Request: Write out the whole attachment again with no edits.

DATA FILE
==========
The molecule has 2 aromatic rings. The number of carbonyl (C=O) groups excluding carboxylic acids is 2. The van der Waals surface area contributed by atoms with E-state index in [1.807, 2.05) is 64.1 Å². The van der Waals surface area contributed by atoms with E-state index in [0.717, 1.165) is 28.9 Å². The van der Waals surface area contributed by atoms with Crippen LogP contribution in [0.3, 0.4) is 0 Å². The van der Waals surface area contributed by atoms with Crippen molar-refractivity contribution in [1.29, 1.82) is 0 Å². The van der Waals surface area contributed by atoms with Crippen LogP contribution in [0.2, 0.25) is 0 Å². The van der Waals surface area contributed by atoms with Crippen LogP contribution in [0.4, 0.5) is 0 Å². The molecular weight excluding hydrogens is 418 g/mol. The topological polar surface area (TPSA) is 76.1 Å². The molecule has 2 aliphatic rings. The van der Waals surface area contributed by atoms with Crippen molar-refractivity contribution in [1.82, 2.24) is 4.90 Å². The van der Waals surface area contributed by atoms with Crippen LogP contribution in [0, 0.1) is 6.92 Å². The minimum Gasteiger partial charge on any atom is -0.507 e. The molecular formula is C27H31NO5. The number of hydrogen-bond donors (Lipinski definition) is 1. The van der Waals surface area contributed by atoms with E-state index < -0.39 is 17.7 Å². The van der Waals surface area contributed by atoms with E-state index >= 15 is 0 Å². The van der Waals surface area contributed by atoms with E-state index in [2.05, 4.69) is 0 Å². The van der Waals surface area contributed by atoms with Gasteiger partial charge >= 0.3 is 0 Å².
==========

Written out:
The molecule has 2 aromatic rings. The number of carbonyl (C=O) groups excluding carboxylic acids is 2. The van der Waals surface area contributed by atoms with E-state index in [1.807, 2.05) is 64.1 Å². The van der Waals surface area contributed by atoms with E-state index in [0.717, 1.165) is 28.9 Å². The van der Waals surface area contributed by atoms with Crippen LogP contribution in [0.3, 0.4) is 0 Å². The van der Waals surface area contributed by atoms with Crippen molar-refractivity contribution in [1.29, 1.82) is 0 Å². The van der Waals surface area contributed by atoms with Crippen LogP contribution in [0.2, 0.25) is 0 Å². The van der Waals surface area contributed by atoms with Crippen LogP contribution in [0.4, 0.5) is 0 Å². The molecular weight excluding hydrogens is 418 g/mol. The topological polar surface area (TPSA) is 76.1 Å². The molecule has 2 aliphatic rings. The van der Waals surface area contributed by atoms with Crippen molar-refractivity contribution in [1.82, 2.24) is 4.90 Å². The van der Waals surface area contributed by atoms with Crippen LogP contribution in [0, 0.1) is 6.92 Å². The minimum Gasteiger partial charge on any atom is -0.507 e. The molecular formula is C27H31NO5. The number of hydrogen-bond donors (Lipinski definition) is 1. The van der Waals surface area contributed by atoms with E-state index < -0.39 is 17.7 Å². The van der Waals surface area contributed by atoms with E-state index >= 15 is 0 Å². The van der Waals surface area contributed by atoms with E-state index in [2.05, 4.69) is 0 Å². The van der Waals surface area contributed by atoms with Gasteiger partial charge >= 0.3 is 0 Å².